The Collaborative Leader's Compass

In my most recent post, I introduced the Collaborative Operating System’s (COS) definition of collaboration in some detail. If you haven’t seen the article, check it out. Several readers expressed appreciation for its power and simplicity. Here’s that definition again, just so that you have it at hand: Collaboration works when all the stakeholders have ownership of and alignment around what we’re doing and how we’re doing it. In this post, we’ll kick the tires on this definition a bit. In order to do that, let’s start with an example scenario based on (somewhat simplified) real events. Scenario - EZ Tech Voucher Program The VP of Human Resources for EZ Tech (~1500 employees) calls a meeting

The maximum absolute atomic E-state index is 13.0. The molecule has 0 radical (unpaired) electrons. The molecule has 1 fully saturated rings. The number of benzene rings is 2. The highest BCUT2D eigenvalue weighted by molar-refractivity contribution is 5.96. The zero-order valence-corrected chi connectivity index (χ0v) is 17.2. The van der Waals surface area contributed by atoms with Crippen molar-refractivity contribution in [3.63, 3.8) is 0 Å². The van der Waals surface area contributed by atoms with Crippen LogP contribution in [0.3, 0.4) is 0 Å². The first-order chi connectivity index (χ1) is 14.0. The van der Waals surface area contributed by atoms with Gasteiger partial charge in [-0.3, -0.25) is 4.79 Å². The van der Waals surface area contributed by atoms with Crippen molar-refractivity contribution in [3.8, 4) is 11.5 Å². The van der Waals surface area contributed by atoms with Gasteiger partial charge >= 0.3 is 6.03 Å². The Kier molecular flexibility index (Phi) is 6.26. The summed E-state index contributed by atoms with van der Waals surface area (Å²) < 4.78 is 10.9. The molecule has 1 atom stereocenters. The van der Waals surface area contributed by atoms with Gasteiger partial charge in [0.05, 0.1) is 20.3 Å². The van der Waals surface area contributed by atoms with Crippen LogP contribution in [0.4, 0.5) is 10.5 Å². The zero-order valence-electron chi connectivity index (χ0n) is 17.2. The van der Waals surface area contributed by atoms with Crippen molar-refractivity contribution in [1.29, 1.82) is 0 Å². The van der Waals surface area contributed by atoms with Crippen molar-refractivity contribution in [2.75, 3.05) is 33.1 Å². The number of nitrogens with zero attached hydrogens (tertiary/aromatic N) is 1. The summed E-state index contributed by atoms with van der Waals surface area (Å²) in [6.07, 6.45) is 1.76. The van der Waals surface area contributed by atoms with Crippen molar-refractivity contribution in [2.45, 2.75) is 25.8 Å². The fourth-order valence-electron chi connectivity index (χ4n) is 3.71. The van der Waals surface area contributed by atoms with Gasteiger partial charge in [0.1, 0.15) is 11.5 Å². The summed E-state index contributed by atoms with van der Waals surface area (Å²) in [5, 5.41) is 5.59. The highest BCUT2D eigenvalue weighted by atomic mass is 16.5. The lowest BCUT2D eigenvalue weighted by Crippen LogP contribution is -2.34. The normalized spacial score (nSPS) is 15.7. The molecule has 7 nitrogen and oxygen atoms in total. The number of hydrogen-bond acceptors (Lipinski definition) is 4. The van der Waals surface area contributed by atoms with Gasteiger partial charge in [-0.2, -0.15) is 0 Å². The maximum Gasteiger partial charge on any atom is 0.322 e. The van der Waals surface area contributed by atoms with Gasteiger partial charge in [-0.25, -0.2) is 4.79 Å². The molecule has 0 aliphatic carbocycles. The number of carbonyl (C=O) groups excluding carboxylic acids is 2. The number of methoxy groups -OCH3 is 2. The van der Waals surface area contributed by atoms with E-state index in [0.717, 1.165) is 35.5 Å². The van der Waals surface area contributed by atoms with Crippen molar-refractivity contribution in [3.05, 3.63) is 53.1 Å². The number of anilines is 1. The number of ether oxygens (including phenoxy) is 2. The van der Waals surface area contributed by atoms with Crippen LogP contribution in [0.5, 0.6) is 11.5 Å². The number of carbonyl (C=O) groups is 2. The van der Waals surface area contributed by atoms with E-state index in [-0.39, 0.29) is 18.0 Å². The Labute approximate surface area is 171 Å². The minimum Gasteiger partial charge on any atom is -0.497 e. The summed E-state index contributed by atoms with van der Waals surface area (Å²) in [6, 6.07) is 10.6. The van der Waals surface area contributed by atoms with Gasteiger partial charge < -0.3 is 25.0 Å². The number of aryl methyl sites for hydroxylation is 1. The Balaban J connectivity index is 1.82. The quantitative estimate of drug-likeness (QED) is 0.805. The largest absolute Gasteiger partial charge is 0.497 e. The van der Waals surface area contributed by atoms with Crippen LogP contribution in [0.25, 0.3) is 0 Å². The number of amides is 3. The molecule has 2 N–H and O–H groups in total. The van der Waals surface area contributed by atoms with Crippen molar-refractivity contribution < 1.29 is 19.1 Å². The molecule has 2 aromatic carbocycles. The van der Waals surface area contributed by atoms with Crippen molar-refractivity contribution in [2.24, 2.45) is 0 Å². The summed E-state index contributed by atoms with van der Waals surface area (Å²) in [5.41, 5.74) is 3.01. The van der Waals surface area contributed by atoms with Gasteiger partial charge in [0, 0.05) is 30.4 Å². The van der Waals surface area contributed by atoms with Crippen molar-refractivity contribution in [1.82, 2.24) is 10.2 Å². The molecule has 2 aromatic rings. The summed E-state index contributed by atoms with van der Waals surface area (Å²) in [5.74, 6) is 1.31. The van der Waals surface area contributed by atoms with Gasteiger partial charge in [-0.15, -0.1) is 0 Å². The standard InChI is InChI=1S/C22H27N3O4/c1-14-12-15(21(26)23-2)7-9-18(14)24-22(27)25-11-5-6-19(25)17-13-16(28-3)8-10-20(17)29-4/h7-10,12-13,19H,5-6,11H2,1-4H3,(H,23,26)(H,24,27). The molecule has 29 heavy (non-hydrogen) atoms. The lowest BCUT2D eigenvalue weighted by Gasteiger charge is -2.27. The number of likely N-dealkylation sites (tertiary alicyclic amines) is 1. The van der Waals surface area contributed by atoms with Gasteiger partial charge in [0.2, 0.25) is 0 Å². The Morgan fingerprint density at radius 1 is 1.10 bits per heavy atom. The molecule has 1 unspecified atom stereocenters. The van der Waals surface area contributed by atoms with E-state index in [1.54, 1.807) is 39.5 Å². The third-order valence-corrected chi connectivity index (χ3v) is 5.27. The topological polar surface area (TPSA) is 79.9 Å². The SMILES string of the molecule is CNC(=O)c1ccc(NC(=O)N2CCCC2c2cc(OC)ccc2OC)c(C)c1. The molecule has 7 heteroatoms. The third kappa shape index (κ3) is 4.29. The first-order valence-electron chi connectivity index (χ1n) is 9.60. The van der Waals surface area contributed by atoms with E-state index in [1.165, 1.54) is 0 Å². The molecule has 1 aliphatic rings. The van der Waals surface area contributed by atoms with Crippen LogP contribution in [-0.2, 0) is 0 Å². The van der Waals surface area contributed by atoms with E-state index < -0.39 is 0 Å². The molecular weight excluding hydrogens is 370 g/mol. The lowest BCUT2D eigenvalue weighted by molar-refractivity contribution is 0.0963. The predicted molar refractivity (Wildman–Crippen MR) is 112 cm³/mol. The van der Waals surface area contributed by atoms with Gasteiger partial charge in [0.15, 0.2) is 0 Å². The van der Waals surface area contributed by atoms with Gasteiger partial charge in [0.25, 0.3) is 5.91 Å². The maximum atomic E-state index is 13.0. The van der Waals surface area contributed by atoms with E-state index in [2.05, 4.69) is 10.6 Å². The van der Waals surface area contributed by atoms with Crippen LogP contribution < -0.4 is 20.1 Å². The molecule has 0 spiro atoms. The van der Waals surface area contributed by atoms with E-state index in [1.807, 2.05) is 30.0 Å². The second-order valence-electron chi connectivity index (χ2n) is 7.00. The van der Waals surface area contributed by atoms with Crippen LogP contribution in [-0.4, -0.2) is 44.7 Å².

Job #1 for Collaborative Leaders & Managers

In the first post of this series, I listed the top five reasons companies fail at collaboration. Number one on the list is that coworkers rarely develop and agree upon a sufficiently explicit definition of collaboration. For anyone interested in leading collaboratively, fixing that problem is job #1. In this post, I offer a definition that can serve as an example. If you like it, you’re welcome to adopt it as your own. For my highly caffeinated readers: If you're curious to understand the reasons why defining collaboration is so critical for organizations, read on. But if you feel as though you already understand those reasons well enough, you might want to skip to the next section. What’s T

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